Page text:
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An Ichariba Choodee Pilot Mini-Series

Shimapod Headlines

Amplifying Okinawa Diaspora News

Haisai and welcome to our new project, Shimapod Headlines, a pilot mini-series in which we bring to you important news relating to Okinawa and the Ryukyus.  These mini-series episodes will be released on an ongoing basis as relevant news develops. 


Our intention for this mini-series is to create a platform in which our diasporic communities might continue to learn and grow by providing up-to-date, unbiased, and informative news that might otherwise be overlooked or inaccessible. 

 

As with many things relating to Okinawa, we acknowledge the complex and sensitive nature of the content that will likely come up in these episodes. The podcast stands firm in that it is our mission to provide an open and safe space for these challenging topics so that our diasporic communities might be informed and have the opportunity to engage with and learn from the content.  

We are delighted to bring in two new guest-hosts and newest additions to the Ichariba choodee team, Maia Hibbett and Kaiya YonamineTheir information can be found below.  We look forward to this evolving journey together.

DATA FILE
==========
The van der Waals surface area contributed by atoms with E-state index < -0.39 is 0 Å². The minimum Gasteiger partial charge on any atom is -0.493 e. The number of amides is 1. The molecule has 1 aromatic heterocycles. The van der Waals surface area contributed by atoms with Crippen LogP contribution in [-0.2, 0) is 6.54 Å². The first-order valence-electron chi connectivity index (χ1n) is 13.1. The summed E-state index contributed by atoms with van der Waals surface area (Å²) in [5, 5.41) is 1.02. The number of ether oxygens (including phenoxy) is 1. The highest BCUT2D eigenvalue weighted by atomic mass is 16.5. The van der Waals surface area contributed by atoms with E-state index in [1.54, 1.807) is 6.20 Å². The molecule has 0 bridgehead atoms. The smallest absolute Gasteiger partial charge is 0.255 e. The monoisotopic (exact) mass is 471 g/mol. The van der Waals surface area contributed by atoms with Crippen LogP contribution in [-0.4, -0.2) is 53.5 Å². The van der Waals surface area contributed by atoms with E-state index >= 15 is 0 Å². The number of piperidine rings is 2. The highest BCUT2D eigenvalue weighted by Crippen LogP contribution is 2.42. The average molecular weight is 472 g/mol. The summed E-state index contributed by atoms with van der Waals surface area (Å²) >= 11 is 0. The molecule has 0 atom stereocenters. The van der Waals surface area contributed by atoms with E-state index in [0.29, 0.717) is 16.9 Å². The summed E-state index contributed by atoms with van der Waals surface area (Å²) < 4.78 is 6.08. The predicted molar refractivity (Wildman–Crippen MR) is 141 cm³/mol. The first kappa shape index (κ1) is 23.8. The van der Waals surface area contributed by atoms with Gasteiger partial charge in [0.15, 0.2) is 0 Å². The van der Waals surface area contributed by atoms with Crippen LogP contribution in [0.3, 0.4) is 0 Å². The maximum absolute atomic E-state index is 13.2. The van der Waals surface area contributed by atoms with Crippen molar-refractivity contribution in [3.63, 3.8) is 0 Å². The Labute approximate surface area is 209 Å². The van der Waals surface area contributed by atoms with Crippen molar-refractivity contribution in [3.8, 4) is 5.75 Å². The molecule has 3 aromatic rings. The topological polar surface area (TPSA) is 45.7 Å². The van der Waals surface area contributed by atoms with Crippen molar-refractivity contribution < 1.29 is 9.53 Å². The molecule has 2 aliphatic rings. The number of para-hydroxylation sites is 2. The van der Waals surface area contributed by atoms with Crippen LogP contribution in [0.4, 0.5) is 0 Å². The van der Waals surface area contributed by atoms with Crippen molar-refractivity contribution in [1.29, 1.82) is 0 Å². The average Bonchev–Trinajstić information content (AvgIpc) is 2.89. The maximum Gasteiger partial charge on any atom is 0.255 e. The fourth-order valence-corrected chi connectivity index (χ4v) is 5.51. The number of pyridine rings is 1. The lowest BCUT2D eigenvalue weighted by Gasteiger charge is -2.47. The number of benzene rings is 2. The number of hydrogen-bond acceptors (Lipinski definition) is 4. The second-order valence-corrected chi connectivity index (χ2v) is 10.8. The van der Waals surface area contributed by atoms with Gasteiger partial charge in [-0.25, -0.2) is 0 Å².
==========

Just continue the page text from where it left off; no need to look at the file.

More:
Yutashiku unigeesabira!

Headlines

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Shimapod Headline: Topic [date]

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Shimapod Headline: Topic [date]

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Shimapod Headline: Topic [date]

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About the mini-series guest-hosts

Maia Hibbett

Maia comes to us with a background in journalism; she previously worked at New York Magazine and The Nation, during where she wrote two powerful articles known to many in our community, “In Their Fight to Stop a New US Military Base, Okinawans Confront Two Colonizers,” and “In Okinawa, the US Military Seeks a Base Built on the Bones of the War Dead.

Maia is currently an Associate Editor at The Intercept and is a yonsei (or 4th generation) Okinawan-American. 

maia hibbett

Kaiya Yonamine

Kaiya is a 2nd gen Okinawan-American.  Wishing to bring awareness to the US military base relocation happening in Henoko not being covered by the media, Kaiya traveled to Okinawa in the spring of 2019 where she created the documentary ‘Our Island’s Treasure.  The documentary centers on the destruction of the beautiful Okinawan ocean in Henoko and the fight by the native Uchinanchu to protect it. She also has a website, Rise for Henoko,  where you can see the completed documentary as well as resources for action.  Kaiya is a current Journalism student enrolled in her second year at the University of Hawaii.

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